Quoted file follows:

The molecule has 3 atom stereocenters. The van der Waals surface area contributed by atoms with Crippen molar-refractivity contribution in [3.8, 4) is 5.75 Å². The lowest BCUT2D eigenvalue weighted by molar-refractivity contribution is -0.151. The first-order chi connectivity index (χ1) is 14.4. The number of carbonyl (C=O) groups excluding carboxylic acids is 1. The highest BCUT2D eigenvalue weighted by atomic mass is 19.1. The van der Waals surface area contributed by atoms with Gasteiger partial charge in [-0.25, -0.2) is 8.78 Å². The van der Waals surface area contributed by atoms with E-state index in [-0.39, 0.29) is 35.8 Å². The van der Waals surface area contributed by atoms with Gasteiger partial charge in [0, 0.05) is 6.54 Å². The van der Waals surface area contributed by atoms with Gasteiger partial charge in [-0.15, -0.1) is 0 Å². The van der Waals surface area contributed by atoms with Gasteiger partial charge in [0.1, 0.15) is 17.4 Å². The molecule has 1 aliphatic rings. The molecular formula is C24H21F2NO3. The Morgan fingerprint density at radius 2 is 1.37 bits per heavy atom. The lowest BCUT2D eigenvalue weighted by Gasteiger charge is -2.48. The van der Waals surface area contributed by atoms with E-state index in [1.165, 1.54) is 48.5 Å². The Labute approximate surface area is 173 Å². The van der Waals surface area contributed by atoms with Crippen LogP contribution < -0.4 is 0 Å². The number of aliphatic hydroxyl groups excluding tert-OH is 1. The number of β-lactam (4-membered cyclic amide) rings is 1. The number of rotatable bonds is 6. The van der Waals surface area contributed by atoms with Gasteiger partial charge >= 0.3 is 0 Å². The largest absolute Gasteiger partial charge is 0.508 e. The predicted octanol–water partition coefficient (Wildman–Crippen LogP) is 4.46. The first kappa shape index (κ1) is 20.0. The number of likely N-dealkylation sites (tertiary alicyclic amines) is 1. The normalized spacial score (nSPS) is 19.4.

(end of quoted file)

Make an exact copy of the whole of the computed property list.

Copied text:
The molecule has 3 atom stereocenters. The van der Waals surface area contributed by atoms with Crippen molar-refractivity contribution in [3.8, 4) is 5.75 Å². The lowest BCUT2D eigenvalue weighted by molar-refractivity contribution is -0.151. The first-order chi connectivity index (χ1) is 14.4. The number of carbonyl (C=O) groups excluding carboxylic acids is 1. The highest BCUT2D eigenvalue weighted by atomic mass is 19.1. The van der Waals surface area contributed by atoms with Gasteiger partial charge in [-0.25, -0.2) is 8.78 Å². The van der Waals surface area contributed by atoms with E-state index in [-0.39, 0.29) is 35.8 Å². The van der Waals surface area contributed by atoms with Gasteiger partial charge in [0, 0.05) is 6.54 Å². The van der Waals surface area contributed by atoms with Gasteiger partial charge in [-0.15, -0.1) is 0 Å². The van der Waals surface area contributed by atoms with Gasteiger partial charge in [0.1, 0.15) is 17.4 Å². The molecule has 1 aliphatic rings. The molecular formula is C24H21F2NO3. The Morgan fingerprint density at radius 2 is 1.37 bits per heavy atom. The lowest BCUT2D eigenvalue weighted by Gasteiger charge is -2.48. The van der Waals surface area contributed by atoms with E-state index in [1.165, 1.54) is 48.5 Å². The Labute approximate surface area is 173 Å². The van der Waals surface area contributed by atoms with Crippen LogP contribution < -0.4 is 0 Å². The number of aliphatic hydroxyl groups excluding tert-OH is 1. The number of β-lactam (4-membered cyclic amide) rings is 1. The number of rotatable bonds is 6. The van der Waals surface area contributed by atoms with Gasteiger partial charge >= 0.3 is 0 Å². The largest absolute Gasteiger partial charge is 0.508 e. The predicted octanol–water partition coefficient (Wildman–Crippen LogP) is 4.46. The first kappa shape index (κ1) is 20.0. The number of likely N-dealkylation sites (tertiary alicyclic amines) is 1. The normalized spacial score (nSPS) is 19.4.